Our office practice is to keep a PoA in our secure bank vault until the time it is needed – which it might never be. We only release it at your request, or on receipt of a doctor’s note stating that “the time has come”. This does not prevent PoA fraud, but it lessens the chance that the PoA will be “borrowed” from your desk drawer while you still have all your wits about you.

Estates

Is adding your adult child on title to your house avoid probate fees a good idea?

The simple answer is no. Using joint ownership to try to avoid probate fees may seem like a good idea, but it can actually result in a whole host of problems including increased risk.

Let’s take a look at the big picture. Once a person becomes a joint owner, the equity in the home could be made available to that person’s creditors in the event of a divorce, bankruptcy, or other financial legal settlement. For example, in a divorce your son or daughter’s spouse could demand that the divorce settlement include a portion of the equity in the property. In the case of a bankruptcy, your home may be at risk of being repossessed to pay off creditors. Another possible case could be that your son or daughter is involved in a car accident and ends up being sued for an amount greater than they’re insured for. Instead of providing your child with a “nest egg,” you could end up losing everything even before you pass away.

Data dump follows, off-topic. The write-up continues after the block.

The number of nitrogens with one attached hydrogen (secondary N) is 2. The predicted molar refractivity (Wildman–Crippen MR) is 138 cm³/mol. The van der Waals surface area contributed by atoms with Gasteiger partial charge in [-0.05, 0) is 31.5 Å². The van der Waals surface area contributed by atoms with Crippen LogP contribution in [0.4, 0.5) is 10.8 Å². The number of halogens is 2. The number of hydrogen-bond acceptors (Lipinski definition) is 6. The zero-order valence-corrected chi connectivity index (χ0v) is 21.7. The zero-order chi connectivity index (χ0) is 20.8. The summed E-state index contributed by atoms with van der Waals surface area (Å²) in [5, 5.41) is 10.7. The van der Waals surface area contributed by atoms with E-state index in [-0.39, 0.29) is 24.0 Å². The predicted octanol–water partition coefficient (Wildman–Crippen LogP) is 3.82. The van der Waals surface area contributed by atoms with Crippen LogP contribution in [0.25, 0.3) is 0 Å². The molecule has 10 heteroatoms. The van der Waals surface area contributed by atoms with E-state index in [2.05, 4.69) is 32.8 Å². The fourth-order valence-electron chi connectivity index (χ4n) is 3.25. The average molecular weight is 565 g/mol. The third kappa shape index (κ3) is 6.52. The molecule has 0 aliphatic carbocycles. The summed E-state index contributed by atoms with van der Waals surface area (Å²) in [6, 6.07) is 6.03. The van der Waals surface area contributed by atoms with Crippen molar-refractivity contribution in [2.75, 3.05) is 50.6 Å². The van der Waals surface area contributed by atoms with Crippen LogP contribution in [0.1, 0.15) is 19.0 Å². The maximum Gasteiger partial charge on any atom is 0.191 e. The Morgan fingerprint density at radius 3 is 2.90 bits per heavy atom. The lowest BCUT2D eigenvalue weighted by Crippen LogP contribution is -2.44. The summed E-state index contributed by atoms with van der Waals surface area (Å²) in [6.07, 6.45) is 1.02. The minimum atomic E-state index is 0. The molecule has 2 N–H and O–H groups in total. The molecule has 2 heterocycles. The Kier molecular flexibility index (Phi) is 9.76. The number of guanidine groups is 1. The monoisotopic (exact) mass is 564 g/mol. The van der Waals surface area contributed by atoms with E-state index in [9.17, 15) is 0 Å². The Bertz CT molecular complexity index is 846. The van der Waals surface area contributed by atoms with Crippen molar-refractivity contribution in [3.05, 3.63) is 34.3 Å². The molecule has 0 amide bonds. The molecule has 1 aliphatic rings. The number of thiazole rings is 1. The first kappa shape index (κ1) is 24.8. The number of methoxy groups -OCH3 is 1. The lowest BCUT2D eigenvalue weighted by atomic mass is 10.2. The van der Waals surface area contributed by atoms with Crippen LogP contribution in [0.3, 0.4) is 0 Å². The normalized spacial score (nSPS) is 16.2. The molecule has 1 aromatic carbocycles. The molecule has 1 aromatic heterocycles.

There are also tax implications. If your home is not your son or daughter’s principal residence, he/she would have to pay capital gains on his/her percentage of interest in the property upon your passing, often amounting to more than the probate fee’s payable.

And, adding a second registered owner to the title of the property means that they will need to sign any documentation relating to the subsequent sale or refinancing of it.

To summarize, in most cases, we find that any benefits of avoiding probate fees using joint ownership are outweighed by the risks and costs involved.

Probate: Is it Evil?